Using the meta-noindex tag or disallowing Google from crawling pages through the robots.txt file is an expected way to manage your crawl budget and ensure that all your key pages are indexed.

URL Parameters

Another way to manage your crawl budget is through the use of URL parameters. They are used to control critical aspects of an e-Commerce website, namely navigation and sorting of products.

It’s important to understand which of your pages with URL parameters are being served in the Google search results and which are driving traffic. You can then manage these pages through your robots.txt file to ensure Google is only crawling unique URLs within your navigation or sorting functionality.

4.     Navigation

On the subject of navigation, faceted navigation is such an important tool for e-Commerce websites to take advantage of when it comes to directing visitors to content across the site.

Faceted navigation is a way of creating a navigation architecture and menu that makes it easy for visitors to understand the content they will click through to see.

Product Schema Screenshot

We can see from the example above how Myer – an Australian fashion retail site uses a very comprehensive faceted navigation to direct visitors to the key pages on their site.

Product Schema Screenshot

More than the main navigation, however, Myer also uses a more in-depth faceted navigation within each category of the website. Above, we can see how they have created individual landing pages for the most important types of dresses they sell online, helping visitors to narrow down their search and get to the information they want much faster.

Product Schema Screenshot

In addition, Myer also gives people more faceted navigation options at the bottom of their main category pages, giving visitors even more opportunities to click on the category of dress that most interests them.

Creating individual landing pages for each of these key sub-categories not only presents a better user experience but also allows Myer to rank for a much broader set of keywords. If they simply used a filtering system and URL parameters for “white dresses” for example, they would not end up with such clear navigation and strong architecture on the site. They would not have the same opportunities to rank for keywords with a much clearer search intent.

5.     Site Speed

Site speed is important for all websites, however, for e-Commerce websites, it feels like speed could be the difference between making a sale and someone bouncing back off your site to buy from someone else.

Of course, testing every page on an e-Commerce website for speed and for Core Web Vitals is simply not practical. With hundreds, thousands or even hundreds of thousands of pages, it simply isn’t feasible to check them all individually.

Instead, it is better to test at the template level.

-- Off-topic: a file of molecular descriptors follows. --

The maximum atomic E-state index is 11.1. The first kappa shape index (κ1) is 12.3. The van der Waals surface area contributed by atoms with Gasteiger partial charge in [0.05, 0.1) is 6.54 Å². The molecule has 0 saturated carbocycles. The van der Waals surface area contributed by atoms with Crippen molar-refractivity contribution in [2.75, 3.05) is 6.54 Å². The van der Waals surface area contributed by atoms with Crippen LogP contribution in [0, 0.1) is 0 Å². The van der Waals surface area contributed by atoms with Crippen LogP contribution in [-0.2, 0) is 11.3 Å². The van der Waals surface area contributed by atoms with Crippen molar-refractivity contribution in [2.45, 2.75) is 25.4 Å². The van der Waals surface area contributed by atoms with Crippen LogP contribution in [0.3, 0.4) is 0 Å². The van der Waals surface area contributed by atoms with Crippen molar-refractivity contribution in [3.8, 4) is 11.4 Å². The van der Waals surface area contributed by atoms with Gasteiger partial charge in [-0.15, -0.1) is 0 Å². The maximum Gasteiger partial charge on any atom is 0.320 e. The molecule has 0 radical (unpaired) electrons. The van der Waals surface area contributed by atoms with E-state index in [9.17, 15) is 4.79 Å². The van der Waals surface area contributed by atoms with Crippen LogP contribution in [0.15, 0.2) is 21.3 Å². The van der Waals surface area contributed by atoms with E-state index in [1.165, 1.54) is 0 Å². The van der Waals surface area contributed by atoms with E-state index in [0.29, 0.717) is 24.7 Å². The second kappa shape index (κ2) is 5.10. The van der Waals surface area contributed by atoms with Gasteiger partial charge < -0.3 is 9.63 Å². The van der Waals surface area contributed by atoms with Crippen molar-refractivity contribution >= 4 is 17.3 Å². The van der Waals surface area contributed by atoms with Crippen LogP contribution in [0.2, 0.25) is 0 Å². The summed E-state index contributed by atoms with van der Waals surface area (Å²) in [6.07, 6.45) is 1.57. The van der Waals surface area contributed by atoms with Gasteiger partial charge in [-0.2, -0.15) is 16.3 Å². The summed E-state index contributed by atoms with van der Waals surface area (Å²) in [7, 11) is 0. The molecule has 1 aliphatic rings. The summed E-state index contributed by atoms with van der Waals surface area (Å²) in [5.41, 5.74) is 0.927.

On an e-Commerce website, there will be a number of templates used to create the key pages across the site. A category landing page, a product page, an About Us page, the homepage – all of these templates can then be duplicated for similar types of content.

Pick a handful of pages that use each template and analyse these to give you a clearer indication of the speed and performance of those templates. Whilst the scores may differ slightly (there might be more images on one product page for example), a lot of the information and code will be the same and this will give you a good indication of the overall performance of those templates.

It’s also important to run those templates across a number of speed testing tools to get a more rounded analysis. Screaming Frog is a great tool to use and using the Google PageSpeed API, you can collect page speed scores for all the pages across your e-Commerce site.

WebPageTest and GTmetrix are two other tools that we will always use when conducting an audit of a client’s e-Commerce website to assess page performance.


Optimising an e-Commerce website is different to optimising a website with no e-Commerce functionality and it is important to ensure that you are following SEO best practices when it comes to maximising the potential of your e-Commerce website.

The five tactics outlined above are some of the most important when it comes to both organic performance, but also user experience. SEO and UX often go hand in hand. Even the best-performing website in organic search will be let down if the UX when people land on the site is terrible.

Equally, if you have great UX but no one is there to see it, there is little point.

Tackling the five tactics above will ensure that your e-Commerce website not only performs well in organic search but that it also provides a great user experience and helps to get more people converting once they do land on your website.